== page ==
Ed Oliver Cleared to Disrupt Offenses for Buffalo Bills

Photo from twitter.com.

The Montgomery County Precinct 4 Constable’s Office is just one more unit that wrongfully thought it could stop Ed Oliver.  A video review finally ended in the Buffalo Bills’ favor.  Watch game film before issuing a scouting report.

Head-shaking can’t be retracted.  Anyone waiting for reversals of scorning an alleged drunken driver may as well put a timer on Tom Brady admitting he cheated.  The guilt-free interior lineman will just have to be satisfied about rushing without dragging a legal record.

Oliver did nothing.  Thankfully, this wasn’t a game.  An arrest is a challenge for someone who did not commit an offense.  Trying to prove the absence of action is as tricky as a zone blitz.  Like a brush with the law, all involved parties hope the concept wins out.

Presuming he had done what arresting officers said he did is like thinking NFL officials get every call correct.  As with projections about who’s going to win the division, check the results before planning a playoff appearance.  Nobody thought everyday life would feature this much alone time in a row, either.

Life might not be as claimed.  It’s not like the news would ever rush to report an initial account.  The update will surely reach as many eyeballs.

An absence of something bad occurring counts as good news.  You’re not going to get particular about the intensity of relief in 2020, right?

But the accounts made it sound like he did it!  It’s uncanny how authorities who pull over a motorist are looking for guilt.  There’s nothing anti-police about noting they want to find wrongdoers.  But presuming a roadside sobriety test implies guilt is like trusting the Jets have a competent front office.

Photo of Adam Gase from sandiegouniontribune.com.

The police are naturally reluctant to step down.  They have to project authority, which makes it tough to admit when a suspect didn’t do as suspected.  The best resolution involves conceding the foul didn’t occur.  Why can’t the league do the same after throwing unnecessary flags?

Everyone should want him to have been cleared, as it means nobody was placed in danger by an intoxicated motorist.  Officers would undoubtedly note they were responding to a report he was driving erratically, which can’t be verified. Either way, please let this serve as a public service announcement to heed road lines regardless of whether or not you play sports for a living.

Oliver can now get to work, and not without needing to use Uber. I’d take a horse like he did if I owned one, knew how to ride, and was a free vindicated man, too.

Photo of Ed Oliver from ESPN.com.

Coping with potential legal woes can only be exacerbated during what’s already the most disjointed offseason possible.  Any encounter with police where one is under suspicion creates stress even if cleared.  The heart rate should drop naturally, eventually.

Those internet accounts already implanted the notion that he committed an offense.  People who internalized the initial story should be urged to see the outcome.  But the first report sticks in the mind.  Stop thinking about a polar bear.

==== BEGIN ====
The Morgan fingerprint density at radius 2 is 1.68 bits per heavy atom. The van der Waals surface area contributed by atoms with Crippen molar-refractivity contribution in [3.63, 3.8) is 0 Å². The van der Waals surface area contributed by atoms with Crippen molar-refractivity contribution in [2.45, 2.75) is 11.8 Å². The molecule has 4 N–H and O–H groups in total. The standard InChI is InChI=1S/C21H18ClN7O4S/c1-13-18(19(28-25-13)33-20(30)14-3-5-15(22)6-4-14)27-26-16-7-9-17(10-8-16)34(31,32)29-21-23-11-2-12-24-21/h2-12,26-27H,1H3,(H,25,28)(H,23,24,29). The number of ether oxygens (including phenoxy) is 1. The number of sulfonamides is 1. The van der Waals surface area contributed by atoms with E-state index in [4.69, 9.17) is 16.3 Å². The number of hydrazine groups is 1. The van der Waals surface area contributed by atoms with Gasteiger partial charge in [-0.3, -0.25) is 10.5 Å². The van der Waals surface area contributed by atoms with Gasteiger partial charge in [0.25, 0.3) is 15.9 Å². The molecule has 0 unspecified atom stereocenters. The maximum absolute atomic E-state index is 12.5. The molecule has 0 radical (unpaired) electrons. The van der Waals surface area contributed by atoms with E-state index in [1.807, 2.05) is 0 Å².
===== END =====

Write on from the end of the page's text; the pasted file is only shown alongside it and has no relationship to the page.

It’s as obvious that we should not judge anything until everything is in as it is challenging.  There’s another of those sports lessons that applies universally.  Claim we’re learning to justify the time and energy spent following them, even when there’s been none of them.  Baseball between teams I forgot existed is a nice distraction from watching Sabres Classics on MSG again.  I wonder if Brad May has an overtime goal coming.

News consumers could’ve just waited to see how legal proceedings would play out.  But holding off until all evidence is presented isn’t nearly as fun as judging instantly.  We’re not going to get a free lunch for holding off on the verdict during jury duty, so why not issue it now?

It’s prototypically human to be tempted into issue verdicts reflexively, especially with our instantaneous judgment devices.  What else could glowing screens be for?  People certainly aren’t going to use devices that can access all information ever gathered to make informed decisions.

Recording what we think that moment is now for the ages.  Details can change even in seemingly certain cases, which is a maxim that’s simple to forget when something presently feels permanent.  Note the difference in outlook while live-tweeting about a game where one side overcomes a halftime deficit.  Presume I displayed faith everything would work out all along instead of scrolling back.

Oliver now waits for apologies that will never come.  Thankfully, he can distract himself by practicing relentlessly.  If there’s lingering latent aggression about those who called for him to lose his job, take it out on offensive guards.

Those who presumed a professional football player was guilty because he was charged won’t announce the ultimate result as boldly, if at all.  Not doing something illegal is far less salacious.  It’s too bad the actuality can’t be as exciting as scolding someone.

Editor’s babble: Amazing how a can to spit chew in can get you in trouble. A white man probably wouldn’t have been pulled over. Ugh. We have to do better than this. Thanks to Anthony Bialy for his thought provoking contributions to our blog. You can find Anthony on Twitter @AnthonyBialy.

About Anthony Bialy

Anthony Bialy recently moved back to Buffalo from New York City and acts like he never left. He thinks "Buffalo 66" is biographical and considers it a crime against mankind that Steve Tasker is not in the Hall of Fame. He likes getting Tim Hortons on the way to get Labatt Blue. Follow him on Twitter at @AnthonyBialy.